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Bacteria in wasp antennae produce antibiotic cocktails

April 12, 2011
Society for General Microbiology
Bacteria that grow in the antennae of wasps help ward off fungal threats by secreting a 'cocktail' of antibiotics, according to researchers.

The beewolf larva hibernates for several months in its cocoon before the adult insect hatches. Antibiotics on the surface of the cocoon, produced by symbionts, guarantee protection against microbial pests during such a protracted developmental stage. The amount of antibiotics was visualized by means of imaging techniques based on mass spectrometry (LDI imaging) and merged as pseudocolours onto the cocoon.
Credit: Johannes Kroiss and Martin Kaltenpoth, MPI for Chemical Ecology, Jena (Photomontage).

Bacteria that grow in the antennae of wasps help ward off fungal threats by secreting a 'cocktail' of antibiotics explains a scientist at the Society for General Microbiology's Spring Conference in Harrogate.

Dr Martin Kaltenpoth describes how this is the first known example of non-human animals using a combination prophylaxis strategy similar to the one used in human medicine. This discovery could help us find novel antimicrobials for human use and lead to more effective strategies for using them.

Female beewolf digger wasps cultivate symbiotic Streptomyces bacteria in unique antennal glands and secrete them into their larval brood cells. The larvae take up the bacteria and incorporate them in the cocoon while spinning it. On the cocoon, the bacteria provide protection against a wide range of potentially detrimental fungi and bacteria by producing a cocktail of at least nine different antibiotic substances.

Dr Kaltenpoth from the Max Planck Institute for Chemical Ecology in Germany explains why the results are so fascinating. "We are studying one of the few known symbiotic interactions in which the bacterial partner defends its host against pathogens -- rather than providing a nutritional benefit, which is more common. Such defensive interactions have so far been largely overlooked, yet they are probably much more widespread than is currently recognized."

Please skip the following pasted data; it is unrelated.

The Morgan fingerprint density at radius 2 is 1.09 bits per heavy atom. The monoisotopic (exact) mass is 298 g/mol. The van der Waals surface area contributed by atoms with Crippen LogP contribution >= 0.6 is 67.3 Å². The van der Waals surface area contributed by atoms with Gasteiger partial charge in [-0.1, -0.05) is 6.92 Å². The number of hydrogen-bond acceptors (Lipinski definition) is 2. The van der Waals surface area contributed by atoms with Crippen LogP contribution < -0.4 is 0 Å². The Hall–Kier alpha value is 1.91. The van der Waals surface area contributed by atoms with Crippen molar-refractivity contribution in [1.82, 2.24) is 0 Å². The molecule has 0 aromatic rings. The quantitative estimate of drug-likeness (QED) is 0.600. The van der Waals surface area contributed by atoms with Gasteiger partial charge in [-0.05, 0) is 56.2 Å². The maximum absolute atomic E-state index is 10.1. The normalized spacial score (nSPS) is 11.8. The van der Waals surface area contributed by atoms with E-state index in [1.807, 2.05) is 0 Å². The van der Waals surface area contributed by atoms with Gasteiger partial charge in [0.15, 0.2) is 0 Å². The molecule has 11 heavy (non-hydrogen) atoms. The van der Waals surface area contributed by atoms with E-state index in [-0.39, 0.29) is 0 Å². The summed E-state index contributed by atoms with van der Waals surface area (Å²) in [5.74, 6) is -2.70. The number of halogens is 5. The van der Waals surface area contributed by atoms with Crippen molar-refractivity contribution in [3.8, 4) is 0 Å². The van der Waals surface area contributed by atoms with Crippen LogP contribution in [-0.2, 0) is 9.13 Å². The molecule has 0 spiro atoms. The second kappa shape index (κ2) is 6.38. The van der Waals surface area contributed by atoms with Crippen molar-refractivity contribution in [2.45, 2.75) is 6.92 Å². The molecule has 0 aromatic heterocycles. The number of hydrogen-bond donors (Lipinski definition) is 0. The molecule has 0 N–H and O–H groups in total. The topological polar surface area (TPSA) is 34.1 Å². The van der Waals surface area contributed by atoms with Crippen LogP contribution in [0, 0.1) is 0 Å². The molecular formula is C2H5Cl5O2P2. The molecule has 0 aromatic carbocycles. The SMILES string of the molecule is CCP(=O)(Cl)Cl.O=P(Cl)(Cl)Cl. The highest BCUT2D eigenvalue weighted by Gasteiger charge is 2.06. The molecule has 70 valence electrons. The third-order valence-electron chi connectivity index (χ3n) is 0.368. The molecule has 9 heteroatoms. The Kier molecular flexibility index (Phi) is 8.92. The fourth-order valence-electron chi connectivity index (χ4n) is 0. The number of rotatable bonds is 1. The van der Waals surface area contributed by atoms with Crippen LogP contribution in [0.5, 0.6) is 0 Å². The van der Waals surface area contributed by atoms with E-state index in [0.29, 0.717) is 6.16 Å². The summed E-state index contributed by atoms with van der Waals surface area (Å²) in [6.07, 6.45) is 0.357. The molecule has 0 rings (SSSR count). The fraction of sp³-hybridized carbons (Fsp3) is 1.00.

Studying more about insect-bacteria symbioses also has potential clinical benefits. "Learning about defensive symbioses will help us understand how mutualistic interactions between insects and bacteria evolve," suggested Dr Kaltenpoth. "Importantly, it will also tell us more about the exploitation of bacterial antibiotics by animals other than humans and about the, as yet, surprisingly little-studied role of antibiotics in nature."

The symbiotic bacteria secrete a mixture of antimicrobial compounds on the walls of the cocoon to ward off microbial threats. A similar combination prophylaxis (also known as combination therapy) approach is increasingly used in human medicine. Such a treatment exploits the complementary action of two or more antibiotics. It results in a higher efficacy against a broader spectrum of pathogens and is known to prevent micro-organisms from developing resistance to the antibiotic substance.

"Understanding how insects use this approach to defend themselves against pathogens may provide us with insight to help design better strategies to combat increasingly resistant human pathogens," explained Dr Kaltenpoth. "What's more, identifying the components of the antibiotic cocktails produced by a wide range of beewolf species may yield novel antimicrobial compounds that might be useful for human medicine."

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